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OpenDNS

OpenDNS is a free DNS service. I have been using OpenDNS for many months I highly recommend it. I use it for speed and extra features (like shortcuts), but others, like Blue Cross Blue Shield and over 10,000 schools, use it for security and web filtering reasons.

 

What is DNS?

DNS stands for Domain Name System. When you enter www.steveshank.com in your browser, it goes to it's specified DNS server and requests the address for steveshank.com. The DNS server returns 70.40.212.74 which is my website's IP address. So, if you wanted to you could enter: http://70.40.212.74/   to get to my main page. Clearly, these addresses would be hard to remember, so the system of Name servers was developed. Give them the name and you'll get back the address.

Your ISP provides you with a DNS server which will take the domain names you give it and translate those into IP addresses. Since you already have a DNS server, why use OpenDNS instead?

 

Why is OpenDNS better:

  • Open DNS is very fast. Many ISPs use an older computer for their DNS server. It is like Rodney Dangerfield, never getting any respect. OpenDNS is very fast.
  • OpenDNS offers excellent phishing protection using its acclaimed PhishTank Protection.
  • Open DNS offers Category Blocking. Businesses and homes with children often find it useful to block some categories of websites. These will be inaccessible to their users. Below is their list of the types of sites they allow you to block. They use a community input system to categorize sites and currently have 54 filtering categories. Sites then get tagged by users and voted into categories.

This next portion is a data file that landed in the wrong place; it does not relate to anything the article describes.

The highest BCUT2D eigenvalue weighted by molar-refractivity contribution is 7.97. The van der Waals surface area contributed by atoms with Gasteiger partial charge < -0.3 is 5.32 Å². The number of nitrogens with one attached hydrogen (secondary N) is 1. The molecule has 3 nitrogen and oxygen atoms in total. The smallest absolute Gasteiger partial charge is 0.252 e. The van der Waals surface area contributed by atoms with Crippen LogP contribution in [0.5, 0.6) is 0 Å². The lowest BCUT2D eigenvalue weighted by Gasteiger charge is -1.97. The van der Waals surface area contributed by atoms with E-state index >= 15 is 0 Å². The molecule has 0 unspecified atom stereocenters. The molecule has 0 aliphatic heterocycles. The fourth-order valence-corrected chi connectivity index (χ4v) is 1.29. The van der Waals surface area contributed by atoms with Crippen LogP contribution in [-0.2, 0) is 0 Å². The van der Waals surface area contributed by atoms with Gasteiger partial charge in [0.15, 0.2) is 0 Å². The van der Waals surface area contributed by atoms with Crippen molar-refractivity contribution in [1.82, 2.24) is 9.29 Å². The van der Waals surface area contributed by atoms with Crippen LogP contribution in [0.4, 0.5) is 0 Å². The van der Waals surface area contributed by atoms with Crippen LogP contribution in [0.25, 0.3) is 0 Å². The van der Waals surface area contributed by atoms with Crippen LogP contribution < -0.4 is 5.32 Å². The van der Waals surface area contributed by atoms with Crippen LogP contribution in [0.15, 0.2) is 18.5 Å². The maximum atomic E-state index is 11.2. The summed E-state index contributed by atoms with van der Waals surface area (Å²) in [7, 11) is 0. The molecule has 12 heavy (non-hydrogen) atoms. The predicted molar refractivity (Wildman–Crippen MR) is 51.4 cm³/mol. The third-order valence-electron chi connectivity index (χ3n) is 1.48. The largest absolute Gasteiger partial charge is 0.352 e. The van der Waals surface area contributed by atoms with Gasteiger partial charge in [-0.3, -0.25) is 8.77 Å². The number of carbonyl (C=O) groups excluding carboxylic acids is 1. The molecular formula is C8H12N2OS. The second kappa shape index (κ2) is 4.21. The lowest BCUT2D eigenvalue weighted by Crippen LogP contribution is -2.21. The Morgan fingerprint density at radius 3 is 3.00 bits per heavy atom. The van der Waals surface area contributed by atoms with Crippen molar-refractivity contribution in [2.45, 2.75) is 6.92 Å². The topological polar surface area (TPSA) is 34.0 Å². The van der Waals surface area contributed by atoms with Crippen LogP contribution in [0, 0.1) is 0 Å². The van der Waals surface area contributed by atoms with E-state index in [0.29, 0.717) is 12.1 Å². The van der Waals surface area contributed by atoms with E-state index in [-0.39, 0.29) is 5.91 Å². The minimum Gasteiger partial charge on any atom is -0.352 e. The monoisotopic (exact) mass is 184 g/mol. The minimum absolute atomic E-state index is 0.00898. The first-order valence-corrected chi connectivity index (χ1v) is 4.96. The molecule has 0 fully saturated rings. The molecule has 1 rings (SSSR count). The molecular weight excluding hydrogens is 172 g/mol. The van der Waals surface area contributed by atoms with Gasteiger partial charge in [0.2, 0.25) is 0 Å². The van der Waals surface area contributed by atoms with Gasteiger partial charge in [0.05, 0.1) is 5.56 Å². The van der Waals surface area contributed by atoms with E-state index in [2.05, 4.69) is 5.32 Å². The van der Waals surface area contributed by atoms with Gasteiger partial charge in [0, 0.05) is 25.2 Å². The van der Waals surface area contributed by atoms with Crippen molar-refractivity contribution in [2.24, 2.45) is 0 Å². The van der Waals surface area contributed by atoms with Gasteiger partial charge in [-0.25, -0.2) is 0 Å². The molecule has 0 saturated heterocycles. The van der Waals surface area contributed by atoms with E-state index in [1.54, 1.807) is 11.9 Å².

I enabled Government blocking so I'd see what happened when a site is blocked, without risking going to potentially dangerous or disturbing sites.  This is the message that popped up when I went to a government site. The message makes it clear why the site was blocked.


You can customize this message if you like.

 

  • You can also block individual domains like Myspace.com.
  • You can check reports on blocked domains and other services.
  • OpenDNS corrects common typing errors, so .cm will get changed to .com
  • OpenDNS tries to figure you what you want if you put in an unknown URL and does a Google Search on its guess.

What do I need to do to use it?

To use OpenDNS as your DNS Server, you just need to specify its addresses ( 208.67.222.222 and 208.67.220.220) instead of the ones you are using. You can do this on your router so everyone in your network will use it, or your individual computers. Excellent instructions for many routers and operating systems are available. They have more detailed instructions. if necessary, for system administrators.

To enable shortcuts or site blocking and reporting you'll need to setup an account and have a static IP address so OpenDNS can recognize traffic from you. If you don't know whether you have a static IP (or even what it is), ask your ISP. Don't worry if you don't have a static IP, OpenDNS has a free little program to dynamically give you one. Installation is simple. More information is available on their website or I will be glad to do it for you.

 



Date: July 2008


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This article is licensed under a Creative Commons Attribution-NoDerivs 3.0 Unported License.

 
 
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